Facebook’s Guide to Viral Marketing

A .pdf from Facebook about how to use their tools to promote yourself virally.


Fishing for new activists to add to email file

I had to highlight an online flash game I found that was developed for Conserve our Oceans, called the Ocean Survivor Game.

It’s a great way of creating activist and adding their emails to Conserve our Ocean’s email file, but unfortunately, you’re not going to find the game though search, only through the organization’s website (I tried to find it).

A search for “blue fin tuna” displays the Environmental Defense Fund’s activism page, and the World Wildlife Fund’s activism page – because it’s filled with the word “blue fin tuna” (in the title and page text, though it could use a description tag).

How could Conserve our Ocean get more traffic? First, they should add keywords to the text of their page and in their meta tags. Second they should try to get prominent bloggers to mention their game (like Treehugger.com who has 510,336 visitors per month vs. Conserve Our Ocean’s site with 4,123 – based on compete.com data).

Third, they should partner with places like the Monterey Bay Aquarium and see if they would post a link to the game. Put it on their facebook page, or even better, turn it into a Facebook Application. I would play it if a friend sent me along or if I could compete with my friends for higher scores. They could even buy a Facebook ad related to the game and have it display on profiles that use keywords related to the ocean or fishing.

They should also get NOAA’s educational page to link to the game. Not only does the NOAA site get over 4 million visitors a month, but it also would be a quality inbound link coming from a .gov site.

It’s a great tool, and a fun game. I hope that Conserve our Ocean gets a chance to promote it more broadly.

Nonprofit Best Practices: Use of Flash

I like to spread the news of innovative online strategies to engage activists, and Amnesty International has one that I’d like to share called tearitdown.org.

Visitors get to sign their online petition and get to “own” a pixel of a picture of prisoners at Guantanam. It’s taking action to “tear down” the prison.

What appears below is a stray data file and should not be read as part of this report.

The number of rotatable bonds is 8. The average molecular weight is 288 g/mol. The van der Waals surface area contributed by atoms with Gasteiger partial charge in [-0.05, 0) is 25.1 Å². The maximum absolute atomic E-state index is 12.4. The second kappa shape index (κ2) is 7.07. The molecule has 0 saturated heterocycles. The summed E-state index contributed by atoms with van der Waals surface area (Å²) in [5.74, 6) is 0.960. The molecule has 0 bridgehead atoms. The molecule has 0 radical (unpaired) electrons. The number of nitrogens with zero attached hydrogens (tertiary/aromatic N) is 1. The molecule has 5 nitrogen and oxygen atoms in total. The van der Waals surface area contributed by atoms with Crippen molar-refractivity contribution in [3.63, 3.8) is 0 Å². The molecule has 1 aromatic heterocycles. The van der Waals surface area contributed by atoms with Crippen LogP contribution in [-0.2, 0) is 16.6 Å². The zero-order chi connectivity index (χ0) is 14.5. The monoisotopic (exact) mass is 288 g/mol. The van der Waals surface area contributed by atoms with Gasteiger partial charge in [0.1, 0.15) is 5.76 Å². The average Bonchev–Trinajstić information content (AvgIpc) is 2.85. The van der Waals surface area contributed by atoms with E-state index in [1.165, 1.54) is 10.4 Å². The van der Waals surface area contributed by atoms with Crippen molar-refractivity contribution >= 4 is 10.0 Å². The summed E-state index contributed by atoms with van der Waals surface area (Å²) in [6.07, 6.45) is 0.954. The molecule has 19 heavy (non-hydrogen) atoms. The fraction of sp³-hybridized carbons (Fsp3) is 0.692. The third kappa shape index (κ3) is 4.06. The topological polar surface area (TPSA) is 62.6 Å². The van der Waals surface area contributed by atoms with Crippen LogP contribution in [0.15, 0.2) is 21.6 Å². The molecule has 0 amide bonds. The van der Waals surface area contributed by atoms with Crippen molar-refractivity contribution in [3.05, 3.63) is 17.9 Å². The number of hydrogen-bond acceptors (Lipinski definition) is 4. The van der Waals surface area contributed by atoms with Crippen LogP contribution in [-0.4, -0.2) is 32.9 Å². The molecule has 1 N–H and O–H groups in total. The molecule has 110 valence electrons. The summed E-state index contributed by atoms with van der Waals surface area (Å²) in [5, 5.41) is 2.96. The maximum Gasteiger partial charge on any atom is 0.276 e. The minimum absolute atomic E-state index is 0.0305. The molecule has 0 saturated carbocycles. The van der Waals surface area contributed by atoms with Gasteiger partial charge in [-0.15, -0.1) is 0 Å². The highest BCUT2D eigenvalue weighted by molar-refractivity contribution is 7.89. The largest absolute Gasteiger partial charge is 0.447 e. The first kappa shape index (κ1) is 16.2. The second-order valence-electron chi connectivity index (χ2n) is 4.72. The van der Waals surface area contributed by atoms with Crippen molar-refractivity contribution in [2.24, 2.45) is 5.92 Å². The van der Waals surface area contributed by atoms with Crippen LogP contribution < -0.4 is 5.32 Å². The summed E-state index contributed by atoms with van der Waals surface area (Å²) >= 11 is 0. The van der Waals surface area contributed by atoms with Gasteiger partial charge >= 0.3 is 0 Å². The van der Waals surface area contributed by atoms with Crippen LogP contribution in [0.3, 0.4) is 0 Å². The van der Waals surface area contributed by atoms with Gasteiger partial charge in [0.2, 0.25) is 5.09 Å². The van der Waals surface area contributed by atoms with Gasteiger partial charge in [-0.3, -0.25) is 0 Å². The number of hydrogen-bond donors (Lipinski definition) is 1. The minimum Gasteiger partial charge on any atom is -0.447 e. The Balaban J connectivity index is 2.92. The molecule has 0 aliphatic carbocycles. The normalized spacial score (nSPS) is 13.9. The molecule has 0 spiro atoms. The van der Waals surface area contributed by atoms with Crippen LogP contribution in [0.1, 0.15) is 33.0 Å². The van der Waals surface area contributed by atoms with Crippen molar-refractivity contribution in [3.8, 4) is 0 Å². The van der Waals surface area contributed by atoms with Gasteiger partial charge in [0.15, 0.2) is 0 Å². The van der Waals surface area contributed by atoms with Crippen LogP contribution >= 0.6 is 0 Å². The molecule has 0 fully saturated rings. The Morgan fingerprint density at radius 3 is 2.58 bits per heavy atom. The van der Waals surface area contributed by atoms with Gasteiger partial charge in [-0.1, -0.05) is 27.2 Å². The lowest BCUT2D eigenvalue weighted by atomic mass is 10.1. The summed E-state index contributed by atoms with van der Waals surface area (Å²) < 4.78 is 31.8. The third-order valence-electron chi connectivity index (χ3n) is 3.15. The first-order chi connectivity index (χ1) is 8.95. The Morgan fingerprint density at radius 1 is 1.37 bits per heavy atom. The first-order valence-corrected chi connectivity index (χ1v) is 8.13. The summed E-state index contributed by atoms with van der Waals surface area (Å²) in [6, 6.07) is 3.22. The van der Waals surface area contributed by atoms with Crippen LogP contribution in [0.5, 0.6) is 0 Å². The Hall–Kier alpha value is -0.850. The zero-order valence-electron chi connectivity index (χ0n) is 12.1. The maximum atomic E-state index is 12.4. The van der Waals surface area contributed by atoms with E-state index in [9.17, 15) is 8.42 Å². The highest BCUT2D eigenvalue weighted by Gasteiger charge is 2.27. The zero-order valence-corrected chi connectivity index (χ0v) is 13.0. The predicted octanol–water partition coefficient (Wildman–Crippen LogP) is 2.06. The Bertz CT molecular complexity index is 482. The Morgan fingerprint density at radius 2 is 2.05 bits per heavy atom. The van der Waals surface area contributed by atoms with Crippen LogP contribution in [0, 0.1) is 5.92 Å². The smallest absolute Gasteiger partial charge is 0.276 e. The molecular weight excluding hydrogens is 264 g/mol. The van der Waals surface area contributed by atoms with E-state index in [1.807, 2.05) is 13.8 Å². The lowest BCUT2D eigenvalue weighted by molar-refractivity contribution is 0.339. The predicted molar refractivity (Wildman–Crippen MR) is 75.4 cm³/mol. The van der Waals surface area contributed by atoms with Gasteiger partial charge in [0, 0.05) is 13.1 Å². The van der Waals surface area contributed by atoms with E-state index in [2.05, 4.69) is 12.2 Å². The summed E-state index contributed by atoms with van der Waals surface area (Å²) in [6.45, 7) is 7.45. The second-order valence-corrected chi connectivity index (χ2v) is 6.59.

The site is very well done and worth interacting with.

Website Audits

If you’ve attended one of my search marketing trainings, you’ve probably seen me conduct a site audit where I take a look at the code of the page to evaluate how well the site is optimized for search engines. I’ve discovered a site where the author (Scott Hendison) conducts videos of website audits. I think it’s a great place to review everything I cover in my trainings.

Google can now read forms

There has been yet another change in the Google algorithm – this time in a positive direction for web designers and for searchers.  For years it has been impossible for Google to read and execute forms, which means that content behind the form (a great example is McDonald’s site, where the spider would not be able to get to local country content without selecting a country from a drop down box). However, in most cases a drop down form like the one used on the McDonald’s site is a good option from a usability perspective.

Google is now filling out the forms and indexing the content behind the forms. Here’s the response from Google about how it fills out the forms: “For text boxes, our computers automatically choose words from the site that has the form; for select menus, check boxes, and radio buttons on the form, we choose from among the values of the HTML.”

Google won’t access the form if it’s blocked by the robots.txt or meta robots instructions, and they are avoiding forms that require any kind of user information like a password, login, etc.

So designers now don’t need to worry about creating a design that relies on form completion to access some of the content. The article on Search Engine Land by Danny Sullivan doesn’t mention if Yahoo and Live are also planning on indexing the content, but you have to assume that once Google starts indexing that content, the others will follow.

Change in Google’s Search Algorithm

Saw this on article about a change in Google’s search algorithm on Search Engine Land, and thought it was big enough to share with my blog readers. Google has been testing and will roll out this change soon a new way of displaying results based on the previous query made.

Like the article suggests, if you searched for “Spain” and then did a new search for “travel” your results  (paid and organic) for “travel” would focus on travel to Spain.

You can read more about it here.

Top 25 Blog List from Time Magazine

The list is categorized by content and online voting, so make of it what you will, though most also have a decent amount of traffic.